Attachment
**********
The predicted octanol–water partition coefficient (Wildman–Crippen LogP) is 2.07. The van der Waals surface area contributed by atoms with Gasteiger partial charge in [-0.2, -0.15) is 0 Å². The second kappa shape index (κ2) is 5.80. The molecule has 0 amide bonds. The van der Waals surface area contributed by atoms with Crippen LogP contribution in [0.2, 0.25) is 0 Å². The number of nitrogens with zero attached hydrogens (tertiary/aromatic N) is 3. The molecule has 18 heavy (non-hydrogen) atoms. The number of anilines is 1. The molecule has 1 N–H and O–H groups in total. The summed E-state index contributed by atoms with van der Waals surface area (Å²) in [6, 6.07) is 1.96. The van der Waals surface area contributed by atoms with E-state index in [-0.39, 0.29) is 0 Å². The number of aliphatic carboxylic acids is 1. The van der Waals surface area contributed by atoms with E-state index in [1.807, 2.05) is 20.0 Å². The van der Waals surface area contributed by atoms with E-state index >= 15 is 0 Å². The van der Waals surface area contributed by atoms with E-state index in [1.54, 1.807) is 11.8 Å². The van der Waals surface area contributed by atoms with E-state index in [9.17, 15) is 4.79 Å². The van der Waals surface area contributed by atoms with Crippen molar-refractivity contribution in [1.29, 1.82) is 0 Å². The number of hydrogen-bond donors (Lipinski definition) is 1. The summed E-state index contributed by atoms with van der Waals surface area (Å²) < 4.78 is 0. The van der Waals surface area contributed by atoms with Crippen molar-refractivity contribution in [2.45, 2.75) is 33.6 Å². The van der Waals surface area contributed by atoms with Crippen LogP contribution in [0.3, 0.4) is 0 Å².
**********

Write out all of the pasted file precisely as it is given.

The predicted octanol–water partition coefficient (Wildman–Crippen LogP) is 2.07. The van der Waals surface area contributed by atoms with Gasteiger partial charge in [-0.2, -0.15) is 0 Å². The second kappa shape index (κ2) is 5.80. The molecule has 0 amide bonds. The van der Waals surface area contributed by atoms with Crippen LogP contribution in [0.2, 0.25) is 0 Å². The number of nitrogens with zero attached hydrogens (tertiary/aromatic N) is 3. The molecule has 18 heavy (non-hydrogen) atoms. The number of anilines is 1. The molecule has 1 N–H and O–H groups in total. The summed E-state index contributed by atoms with van der Waals surface area (Å²) in [6, 6.07) is 1.96. The van der Waals surface area contributed by atoms with E-state index in [-0.39, 0.29) is 0 Å². The number of aliphatic carboxylic acids is 1. The van der Waals surface area contributed by atoms with E-state index in [1.807, 2.05) is 20.0 Å². The van der Waals surface area contributed by atoms with E-state index >= 15 is 0 Å². The van der Waals surface area contributed by atoms with E-state index in [1.54, 1.807) is 11.8 Å². The van der Waals surface area contributed by atoms with E-state index in [9.17, 15) is 4.79 Å². The van der Waals surface area contributed by atoms with Crippen molar-refractivity contribution in [1.29, 1.82) is 0 Å². The number of hydrogen-bond donors (Lipinski definition) is 1. The summed E-state index contributed by atoms with van der Waals surface area (Å²) < 4.78 is 0. The van der Waals surface area contributed by atoms with Crippen molar-refractivity contribution in [2.45, 2.75) is 33.6 Å². The van der Waals surface area contributed by atoms with Crippen LogP contribution in [0.3, 0.4) is 0 Å².